[ 423 Pa. Page 556]
is a term that we use merely to express the theory of even hand of justice. And nobody is weighing the testimony. It isn't the number of witnesses. But in your mind, you do weigh it and the plaintiff must determine, must show by the fair weight of the evidence that there has been negligence, that this negligence caused the accident and that one or more of the parties have joined in contributing to the cause of the accident. If you find that it is one of the parties, then you would find a verdict against the person you feel was at fault. If you find one of the parties was not at fault, you would not find a verdict against that person. If you find that they are all at fault, then you could find a joint verdict. That is the basic law that is applicable." The jury was therefore called upon to decide the question of whether the appellees had met their burden of proof to show that either or both defendants were negligent and that the negligence of either or both defendants was the proximate cause of the accident. It is apparent that the jury, upon hearing the conflicting testimony, concluded that the motorman was not negligent in his operation of the streetcar, and that Mrs. Anderson sustained no injury resulting from the accident.*fn2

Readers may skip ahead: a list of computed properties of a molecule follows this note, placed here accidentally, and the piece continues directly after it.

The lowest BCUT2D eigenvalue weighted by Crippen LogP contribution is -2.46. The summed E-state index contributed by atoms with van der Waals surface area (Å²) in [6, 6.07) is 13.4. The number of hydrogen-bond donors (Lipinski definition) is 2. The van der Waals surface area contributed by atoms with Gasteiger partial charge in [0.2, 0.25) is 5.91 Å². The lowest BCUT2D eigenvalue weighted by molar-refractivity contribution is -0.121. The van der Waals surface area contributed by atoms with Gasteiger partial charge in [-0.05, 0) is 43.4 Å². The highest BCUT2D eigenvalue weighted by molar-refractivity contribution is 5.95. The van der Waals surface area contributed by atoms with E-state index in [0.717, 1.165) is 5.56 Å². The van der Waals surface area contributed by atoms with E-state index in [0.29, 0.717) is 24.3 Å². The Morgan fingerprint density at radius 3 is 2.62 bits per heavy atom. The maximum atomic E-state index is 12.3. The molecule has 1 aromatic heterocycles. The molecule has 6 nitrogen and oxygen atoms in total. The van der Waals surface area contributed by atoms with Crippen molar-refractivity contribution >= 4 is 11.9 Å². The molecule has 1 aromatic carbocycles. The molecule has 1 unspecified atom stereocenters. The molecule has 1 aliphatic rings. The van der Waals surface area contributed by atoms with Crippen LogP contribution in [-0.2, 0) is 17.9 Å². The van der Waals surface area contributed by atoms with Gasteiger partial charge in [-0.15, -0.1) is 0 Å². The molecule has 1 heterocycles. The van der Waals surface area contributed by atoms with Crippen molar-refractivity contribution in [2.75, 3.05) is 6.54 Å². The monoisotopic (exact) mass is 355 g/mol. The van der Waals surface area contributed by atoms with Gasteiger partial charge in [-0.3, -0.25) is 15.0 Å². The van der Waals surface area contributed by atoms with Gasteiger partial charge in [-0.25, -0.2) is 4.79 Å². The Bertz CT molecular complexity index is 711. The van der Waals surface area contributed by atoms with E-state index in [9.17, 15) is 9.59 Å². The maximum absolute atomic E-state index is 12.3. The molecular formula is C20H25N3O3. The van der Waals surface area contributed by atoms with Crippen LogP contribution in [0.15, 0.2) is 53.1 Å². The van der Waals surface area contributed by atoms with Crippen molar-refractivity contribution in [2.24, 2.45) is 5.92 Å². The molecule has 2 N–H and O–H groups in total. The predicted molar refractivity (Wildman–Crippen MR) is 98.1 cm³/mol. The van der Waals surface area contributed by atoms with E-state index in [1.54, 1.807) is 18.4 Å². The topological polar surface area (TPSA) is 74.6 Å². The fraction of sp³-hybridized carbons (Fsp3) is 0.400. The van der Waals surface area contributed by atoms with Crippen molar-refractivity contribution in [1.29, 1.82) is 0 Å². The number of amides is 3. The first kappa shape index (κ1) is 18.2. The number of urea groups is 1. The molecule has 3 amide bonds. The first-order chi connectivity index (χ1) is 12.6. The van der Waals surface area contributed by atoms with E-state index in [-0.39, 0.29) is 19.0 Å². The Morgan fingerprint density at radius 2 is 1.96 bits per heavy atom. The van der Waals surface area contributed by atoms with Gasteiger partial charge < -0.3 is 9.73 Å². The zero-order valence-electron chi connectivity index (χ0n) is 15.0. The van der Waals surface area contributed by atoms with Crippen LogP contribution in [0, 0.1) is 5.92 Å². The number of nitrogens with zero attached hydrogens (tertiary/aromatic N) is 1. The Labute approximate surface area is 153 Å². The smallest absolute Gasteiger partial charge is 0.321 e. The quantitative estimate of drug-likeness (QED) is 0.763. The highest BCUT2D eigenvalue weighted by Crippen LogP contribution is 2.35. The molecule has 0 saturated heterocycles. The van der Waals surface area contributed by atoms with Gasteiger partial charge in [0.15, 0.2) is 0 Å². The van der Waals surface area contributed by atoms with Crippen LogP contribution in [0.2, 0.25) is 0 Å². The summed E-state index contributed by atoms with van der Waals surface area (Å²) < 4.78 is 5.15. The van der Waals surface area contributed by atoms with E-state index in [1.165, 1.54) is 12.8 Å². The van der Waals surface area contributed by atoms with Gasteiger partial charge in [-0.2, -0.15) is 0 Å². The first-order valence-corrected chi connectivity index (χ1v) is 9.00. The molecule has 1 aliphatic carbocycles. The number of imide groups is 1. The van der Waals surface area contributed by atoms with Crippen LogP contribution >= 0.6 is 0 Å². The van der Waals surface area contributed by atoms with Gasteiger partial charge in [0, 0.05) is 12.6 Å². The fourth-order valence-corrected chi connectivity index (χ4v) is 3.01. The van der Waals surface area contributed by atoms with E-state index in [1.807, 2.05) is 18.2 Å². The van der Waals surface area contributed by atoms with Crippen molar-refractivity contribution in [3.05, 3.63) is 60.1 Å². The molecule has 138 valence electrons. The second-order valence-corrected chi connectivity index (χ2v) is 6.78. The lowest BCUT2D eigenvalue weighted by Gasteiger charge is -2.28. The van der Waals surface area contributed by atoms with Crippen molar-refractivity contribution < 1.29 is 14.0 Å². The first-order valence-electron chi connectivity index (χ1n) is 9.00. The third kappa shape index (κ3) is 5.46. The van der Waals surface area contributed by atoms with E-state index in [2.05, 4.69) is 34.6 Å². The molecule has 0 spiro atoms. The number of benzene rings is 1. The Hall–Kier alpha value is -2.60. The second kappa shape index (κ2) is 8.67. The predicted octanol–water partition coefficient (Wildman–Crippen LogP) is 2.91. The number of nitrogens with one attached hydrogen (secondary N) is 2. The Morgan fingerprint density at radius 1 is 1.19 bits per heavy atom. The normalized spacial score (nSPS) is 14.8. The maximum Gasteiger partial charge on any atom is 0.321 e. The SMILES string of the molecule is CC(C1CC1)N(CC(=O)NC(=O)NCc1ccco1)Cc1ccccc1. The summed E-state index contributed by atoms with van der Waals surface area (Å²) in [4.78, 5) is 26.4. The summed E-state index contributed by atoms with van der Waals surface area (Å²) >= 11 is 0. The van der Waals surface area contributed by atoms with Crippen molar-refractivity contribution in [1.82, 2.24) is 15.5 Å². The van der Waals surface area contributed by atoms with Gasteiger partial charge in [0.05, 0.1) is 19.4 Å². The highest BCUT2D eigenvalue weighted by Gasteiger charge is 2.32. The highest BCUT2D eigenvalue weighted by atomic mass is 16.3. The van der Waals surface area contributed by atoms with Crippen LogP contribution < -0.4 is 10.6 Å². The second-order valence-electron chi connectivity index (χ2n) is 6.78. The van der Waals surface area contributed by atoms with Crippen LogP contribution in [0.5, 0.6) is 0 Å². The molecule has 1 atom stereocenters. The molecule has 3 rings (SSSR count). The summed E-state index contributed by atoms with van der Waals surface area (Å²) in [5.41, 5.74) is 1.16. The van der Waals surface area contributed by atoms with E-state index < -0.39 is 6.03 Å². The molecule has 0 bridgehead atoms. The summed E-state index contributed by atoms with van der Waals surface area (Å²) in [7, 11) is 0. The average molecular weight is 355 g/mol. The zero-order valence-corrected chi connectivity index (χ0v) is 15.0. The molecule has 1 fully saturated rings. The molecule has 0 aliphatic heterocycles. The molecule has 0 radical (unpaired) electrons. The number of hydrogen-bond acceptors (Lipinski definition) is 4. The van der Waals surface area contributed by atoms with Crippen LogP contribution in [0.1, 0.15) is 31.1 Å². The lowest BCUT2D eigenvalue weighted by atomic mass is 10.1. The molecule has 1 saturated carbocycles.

Credibility of witnesses is to be determined by the jury. In this case, the evidence was in conflict and the jury, obviously unable to reconcile the conflict, found, and so stated in its verdict, that the additional defendant was "guilty of negligence" and that the original defendant was "not negligent". Our review of the record convinces us that the jury was justified in so finding and the court below, therefore, abused its discretion in invalidating the jury's conclusion.
As to the physical facts of the case, we have often said that the incontrovertible physical facts rule is
[ 423 Pa. Page 557]